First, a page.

Instead of attending to what is certainly within his remit, Kejriwal is content holding “Modiji” responsible for all the ills of Delhi and beyond. If, however, AAP still enjoys traction in parts of the city, it is due to the licence he seems to have given to the slumlords to expand their business—increasingly you find illegal squatters on premium roads in the heart of Lutyens’ Delhi. Of course, the lingering distrust of the older parties which have (mis)ruled for nearly 70 years also helps AAP.

But the rotten AAP enterprise is unlikely to enjoy a further period of grace. Behaving like the proverbial bull in the china shop, and trying to wreck the system from within without providing an iota of evidence as to what will follow in its place, cannot any longer win converts for Kejriwal.

A leader who is uncomfortable with people of genuine integrity and commitment like Yogendra Yadav and Dharamvir Gandhi, and happy supping with all manner of crooks and criminals, cannot inspire confidence. People have seen through Kejriwal’s daily evasions, his feigned act of innocence, sly manner, and, above all, the failure to make a difference in the capital city of India.


It is a clear case of ambition outstripping achievement. Navjot Singh Sidhu forming a new front in Punjab, which is expected to turn into a political platform soon, is going to further blur the electoral scene in the state. Smarting under the impression that mere name-recognition is a sure-shot ticket to the Chief Ministerial gaddi, the former cricketer-turned-politician-turned-television comic seems to have persuaded himself that the Punjabi voter is eagerly waiting for him. He may be in for a huge disappointment.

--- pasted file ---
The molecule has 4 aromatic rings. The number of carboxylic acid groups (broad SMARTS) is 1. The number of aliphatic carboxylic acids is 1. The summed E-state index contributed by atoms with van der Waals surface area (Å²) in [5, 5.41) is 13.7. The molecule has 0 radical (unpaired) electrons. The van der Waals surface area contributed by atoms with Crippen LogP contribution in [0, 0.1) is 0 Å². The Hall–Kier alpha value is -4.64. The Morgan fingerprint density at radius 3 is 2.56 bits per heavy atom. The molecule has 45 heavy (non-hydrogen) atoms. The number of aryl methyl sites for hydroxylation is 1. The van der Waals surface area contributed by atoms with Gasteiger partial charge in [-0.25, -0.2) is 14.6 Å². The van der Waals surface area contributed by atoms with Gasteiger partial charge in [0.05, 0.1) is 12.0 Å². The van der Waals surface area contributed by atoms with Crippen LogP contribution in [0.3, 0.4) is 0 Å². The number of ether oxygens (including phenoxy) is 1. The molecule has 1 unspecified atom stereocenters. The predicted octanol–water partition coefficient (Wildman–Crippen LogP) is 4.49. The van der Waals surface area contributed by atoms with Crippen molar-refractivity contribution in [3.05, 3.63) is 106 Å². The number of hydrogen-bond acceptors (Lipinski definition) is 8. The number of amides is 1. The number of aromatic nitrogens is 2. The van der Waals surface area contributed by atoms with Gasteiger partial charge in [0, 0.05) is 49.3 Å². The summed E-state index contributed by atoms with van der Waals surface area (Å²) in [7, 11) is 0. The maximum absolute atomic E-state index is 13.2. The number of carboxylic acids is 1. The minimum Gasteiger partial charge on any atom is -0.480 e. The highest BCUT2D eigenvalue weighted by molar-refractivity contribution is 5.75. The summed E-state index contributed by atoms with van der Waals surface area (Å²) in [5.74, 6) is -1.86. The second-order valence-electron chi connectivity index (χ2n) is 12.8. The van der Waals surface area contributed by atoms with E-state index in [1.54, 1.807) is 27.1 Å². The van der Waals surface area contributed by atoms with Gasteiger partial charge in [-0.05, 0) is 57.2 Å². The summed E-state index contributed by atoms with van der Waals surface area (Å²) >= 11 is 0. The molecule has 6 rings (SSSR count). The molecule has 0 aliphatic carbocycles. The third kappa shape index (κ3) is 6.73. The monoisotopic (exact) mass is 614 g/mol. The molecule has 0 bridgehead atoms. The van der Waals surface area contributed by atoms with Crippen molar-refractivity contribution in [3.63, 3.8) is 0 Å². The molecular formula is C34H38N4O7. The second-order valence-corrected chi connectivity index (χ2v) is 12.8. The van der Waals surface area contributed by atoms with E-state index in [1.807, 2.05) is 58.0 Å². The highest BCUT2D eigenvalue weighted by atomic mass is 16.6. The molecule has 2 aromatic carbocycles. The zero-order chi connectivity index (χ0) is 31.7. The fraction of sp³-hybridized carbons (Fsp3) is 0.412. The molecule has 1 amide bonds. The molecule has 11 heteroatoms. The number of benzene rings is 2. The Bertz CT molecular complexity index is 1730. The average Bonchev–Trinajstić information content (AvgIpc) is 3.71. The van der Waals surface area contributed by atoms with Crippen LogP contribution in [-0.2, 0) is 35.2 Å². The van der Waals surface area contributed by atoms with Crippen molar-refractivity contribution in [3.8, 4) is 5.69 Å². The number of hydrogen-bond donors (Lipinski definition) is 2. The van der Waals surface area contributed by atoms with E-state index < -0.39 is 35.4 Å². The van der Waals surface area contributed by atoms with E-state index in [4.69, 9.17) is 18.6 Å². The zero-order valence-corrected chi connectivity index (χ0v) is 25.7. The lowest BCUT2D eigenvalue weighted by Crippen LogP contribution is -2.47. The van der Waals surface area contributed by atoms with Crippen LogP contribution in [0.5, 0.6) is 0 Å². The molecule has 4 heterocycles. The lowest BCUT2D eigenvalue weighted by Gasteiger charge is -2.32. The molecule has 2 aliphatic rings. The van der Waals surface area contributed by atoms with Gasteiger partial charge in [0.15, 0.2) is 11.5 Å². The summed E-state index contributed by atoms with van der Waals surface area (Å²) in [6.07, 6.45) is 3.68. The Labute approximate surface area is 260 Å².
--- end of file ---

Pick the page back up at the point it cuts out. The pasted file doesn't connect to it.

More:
Several prima donnas bolstered by nothing better than their self-image of being giant killers have come to grief before him. With little or no record of public service despite being a three-time MP, Sidhu cannot expect to conquer Punjab by parachuting into the state on the eve of the election. Whether he was outwitted by the fellow megalomaniac who has a vice-like grip on AAP and instigated him to betray the BJP, which had gone to great lengths to accommodate his tantrums, or it was hubris, is not known.

But there can be no denying that as of now Sidhu’s gamble can only have gladdened the hearts of the incumbent Akali-BJP leaders, who might now find a third straight win in their grasp.